Meet Lindiwe Ellen Pilime

Just about a year ago, WCE sat down with Lindiwe Pilime to discuss her experience as the project manager of the Inspire Girls program based in Zimbabwe. She plays a vital role in ensuring the bootcamps are running smoothly and every student is getting the most out of her experience. Lindiwe described her position in detail:

“I act as a link between the participating countries and the team in the United States. I am also here to monitor and evaluate how the project is being implemented in different countries, and plan for the launch of the program in Zimbabwe.”

At the time of this conversation, Inspire Girls had not officially begun in Zimbabwe. To prepare, Lindiwe prioritized gathering information from the other programs in Zambia and Nigeria. She works enthusiastically, understanding that she is an integral piece of the puzzle for WCE and for
the education of young women in a country that prioritizes the success of its men and boys.

Inspire Girls centers around the technological education of high school-aged girls, typically twelve to eighteen years old. Throughout the course of the program, these young women learn vital skills for web design, computer programming, and even coding. By the course’s end, the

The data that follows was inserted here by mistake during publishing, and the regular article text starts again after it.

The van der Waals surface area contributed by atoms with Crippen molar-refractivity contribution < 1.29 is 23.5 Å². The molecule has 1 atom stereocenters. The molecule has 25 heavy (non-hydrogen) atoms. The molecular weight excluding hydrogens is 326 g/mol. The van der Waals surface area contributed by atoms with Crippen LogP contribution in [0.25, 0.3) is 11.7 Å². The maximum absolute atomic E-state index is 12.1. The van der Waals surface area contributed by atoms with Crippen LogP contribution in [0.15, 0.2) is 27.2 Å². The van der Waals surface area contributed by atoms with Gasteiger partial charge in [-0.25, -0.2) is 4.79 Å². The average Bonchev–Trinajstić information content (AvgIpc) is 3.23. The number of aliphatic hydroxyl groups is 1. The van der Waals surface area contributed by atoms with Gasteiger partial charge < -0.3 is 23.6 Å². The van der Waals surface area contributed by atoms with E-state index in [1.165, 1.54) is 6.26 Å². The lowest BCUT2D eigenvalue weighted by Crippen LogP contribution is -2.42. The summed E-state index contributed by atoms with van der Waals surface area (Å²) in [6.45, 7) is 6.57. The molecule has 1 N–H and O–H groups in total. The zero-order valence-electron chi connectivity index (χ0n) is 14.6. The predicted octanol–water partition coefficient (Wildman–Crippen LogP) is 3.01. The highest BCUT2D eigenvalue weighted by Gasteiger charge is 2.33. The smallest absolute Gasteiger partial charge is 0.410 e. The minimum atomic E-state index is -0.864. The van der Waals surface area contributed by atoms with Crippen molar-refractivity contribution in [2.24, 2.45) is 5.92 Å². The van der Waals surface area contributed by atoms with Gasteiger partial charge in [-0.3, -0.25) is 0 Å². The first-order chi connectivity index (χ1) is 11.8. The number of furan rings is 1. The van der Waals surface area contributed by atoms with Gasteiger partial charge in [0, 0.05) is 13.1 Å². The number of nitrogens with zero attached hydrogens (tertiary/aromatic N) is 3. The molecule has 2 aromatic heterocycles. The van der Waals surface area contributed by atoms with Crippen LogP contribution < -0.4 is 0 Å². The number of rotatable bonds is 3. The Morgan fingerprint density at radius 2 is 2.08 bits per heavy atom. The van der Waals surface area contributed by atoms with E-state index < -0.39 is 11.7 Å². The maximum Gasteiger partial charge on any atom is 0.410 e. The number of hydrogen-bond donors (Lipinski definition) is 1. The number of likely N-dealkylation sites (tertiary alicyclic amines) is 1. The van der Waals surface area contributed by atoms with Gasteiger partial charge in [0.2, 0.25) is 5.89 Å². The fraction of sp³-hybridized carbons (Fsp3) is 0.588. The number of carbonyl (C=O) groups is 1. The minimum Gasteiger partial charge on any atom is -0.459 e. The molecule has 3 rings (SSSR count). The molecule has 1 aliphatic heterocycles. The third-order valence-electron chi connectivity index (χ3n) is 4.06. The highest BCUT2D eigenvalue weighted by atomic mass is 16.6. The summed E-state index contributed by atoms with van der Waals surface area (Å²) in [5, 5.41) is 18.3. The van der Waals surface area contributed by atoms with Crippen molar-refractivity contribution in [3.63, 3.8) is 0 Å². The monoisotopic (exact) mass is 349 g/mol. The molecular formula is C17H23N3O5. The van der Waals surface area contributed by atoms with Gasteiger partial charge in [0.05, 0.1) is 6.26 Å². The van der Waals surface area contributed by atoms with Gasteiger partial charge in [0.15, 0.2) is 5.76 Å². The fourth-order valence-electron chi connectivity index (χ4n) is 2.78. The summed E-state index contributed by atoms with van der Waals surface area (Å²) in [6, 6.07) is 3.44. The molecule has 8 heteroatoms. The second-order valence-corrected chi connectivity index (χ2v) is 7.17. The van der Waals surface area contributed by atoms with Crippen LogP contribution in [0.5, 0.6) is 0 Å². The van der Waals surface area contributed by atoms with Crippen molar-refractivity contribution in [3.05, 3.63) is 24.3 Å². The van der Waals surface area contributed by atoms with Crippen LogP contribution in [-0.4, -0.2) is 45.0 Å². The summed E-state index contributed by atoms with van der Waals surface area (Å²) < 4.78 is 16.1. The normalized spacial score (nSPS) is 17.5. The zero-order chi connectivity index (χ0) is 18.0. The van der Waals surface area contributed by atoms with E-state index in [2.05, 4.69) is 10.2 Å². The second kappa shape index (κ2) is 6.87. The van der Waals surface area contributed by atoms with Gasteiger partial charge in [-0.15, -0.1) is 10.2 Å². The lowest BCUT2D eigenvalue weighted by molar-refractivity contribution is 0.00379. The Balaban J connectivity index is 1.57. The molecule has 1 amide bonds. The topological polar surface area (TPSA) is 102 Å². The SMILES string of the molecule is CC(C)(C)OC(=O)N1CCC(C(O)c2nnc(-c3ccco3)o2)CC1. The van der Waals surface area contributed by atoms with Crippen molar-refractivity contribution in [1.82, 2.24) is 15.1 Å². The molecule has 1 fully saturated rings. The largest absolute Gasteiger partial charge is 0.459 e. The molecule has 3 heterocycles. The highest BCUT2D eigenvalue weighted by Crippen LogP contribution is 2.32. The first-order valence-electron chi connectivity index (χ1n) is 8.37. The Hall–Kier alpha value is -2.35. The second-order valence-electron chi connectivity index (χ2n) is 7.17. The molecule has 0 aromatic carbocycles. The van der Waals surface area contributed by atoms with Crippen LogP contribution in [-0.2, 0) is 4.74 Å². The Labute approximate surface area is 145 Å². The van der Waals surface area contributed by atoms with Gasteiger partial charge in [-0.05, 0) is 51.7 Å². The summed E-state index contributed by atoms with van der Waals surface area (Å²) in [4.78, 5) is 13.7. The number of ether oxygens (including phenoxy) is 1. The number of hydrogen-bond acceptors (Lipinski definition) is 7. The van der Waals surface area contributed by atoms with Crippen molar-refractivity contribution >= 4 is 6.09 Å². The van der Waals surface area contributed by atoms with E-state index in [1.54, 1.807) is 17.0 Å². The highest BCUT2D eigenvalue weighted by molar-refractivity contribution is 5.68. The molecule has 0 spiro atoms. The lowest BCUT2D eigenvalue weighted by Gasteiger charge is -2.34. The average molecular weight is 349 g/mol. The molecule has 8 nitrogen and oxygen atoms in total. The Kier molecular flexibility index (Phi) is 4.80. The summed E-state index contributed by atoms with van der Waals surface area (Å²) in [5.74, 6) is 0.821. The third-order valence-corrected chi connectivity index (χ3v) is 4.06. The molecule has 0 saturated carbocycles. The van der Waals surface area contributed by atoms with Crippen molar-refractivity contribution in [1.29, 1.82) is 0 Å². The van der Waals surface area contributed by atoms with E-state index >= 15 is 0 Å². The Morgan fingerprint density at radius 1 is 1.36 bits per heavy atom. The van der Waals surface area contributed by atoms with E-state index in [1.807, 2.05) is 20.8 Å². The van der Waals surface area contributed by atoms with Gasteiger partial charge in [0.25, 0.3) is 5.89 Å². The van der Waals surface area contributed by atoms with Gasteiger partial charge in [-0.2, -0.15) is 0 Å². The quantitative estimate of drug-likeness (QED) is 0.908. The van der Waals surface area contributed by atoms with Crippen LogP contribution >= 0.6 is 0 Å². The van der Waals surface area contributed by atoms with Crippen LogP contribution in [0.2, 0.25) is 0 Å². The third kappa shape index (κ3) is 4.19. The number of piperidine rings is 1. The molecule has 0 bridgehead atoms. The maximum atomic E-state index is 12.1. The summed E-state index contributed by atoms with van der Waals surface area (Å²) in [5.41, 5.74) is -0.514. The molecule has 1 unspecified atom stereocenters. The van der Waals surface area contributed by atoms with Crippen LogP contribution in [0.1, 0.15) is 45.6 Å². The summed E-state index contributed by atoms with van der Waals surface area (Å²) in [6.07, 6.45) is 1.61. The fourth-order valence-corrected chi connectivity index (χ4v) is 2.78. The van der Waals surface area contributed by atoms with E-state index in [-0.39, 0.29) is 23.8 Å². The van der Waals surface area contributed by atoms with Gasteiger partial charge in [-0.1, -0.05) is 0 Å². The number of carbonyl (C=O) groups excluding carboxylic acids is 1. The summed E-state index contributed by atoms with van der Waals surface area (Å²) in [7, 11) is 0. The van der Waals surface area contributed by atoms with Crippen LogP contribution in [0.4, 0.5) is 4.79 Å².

students are able to showcase their skills to their instructors and walk away with the ability to refurbish a computer or design their own webpage. Ultimately, though, it acts as a preparatory course for a future in tech and STEM-related careers.

One of the best aspects of Inspire Girls is that the program defies typical gender stereotypes in these countries, where women are not given as many professional career opportunities as men. Lindiwe explained that the current issue in Zimbabwe is that more opportunities are starting to
open up for women, but there are not enough women to fill those positions because they do not have the educational background.

“Times are definitely changing, but it’s slow with education for girls in Africa,” Lindiwe said with an optimistic, yet weary tone in her voice. “After school, girls have chores waiting for them while their brothers are learning all these technology skills for their future careers.” The progress
may be slow, but the changes that have been made in the past decade are already helping African women. Being an active part of that change seems to be what motivates Lindiwe and many of the other volunteers with WCE. Lindiwe and the entire WCE family are very optimistic about the future of the program in Zimbabwe.

“From the reports I’m getting, the girls are really excited and enjoying every moment of it. It’s a new experience. Imagine being able to repair a laptop or do the things they are doing! It’s so, so exciting.”


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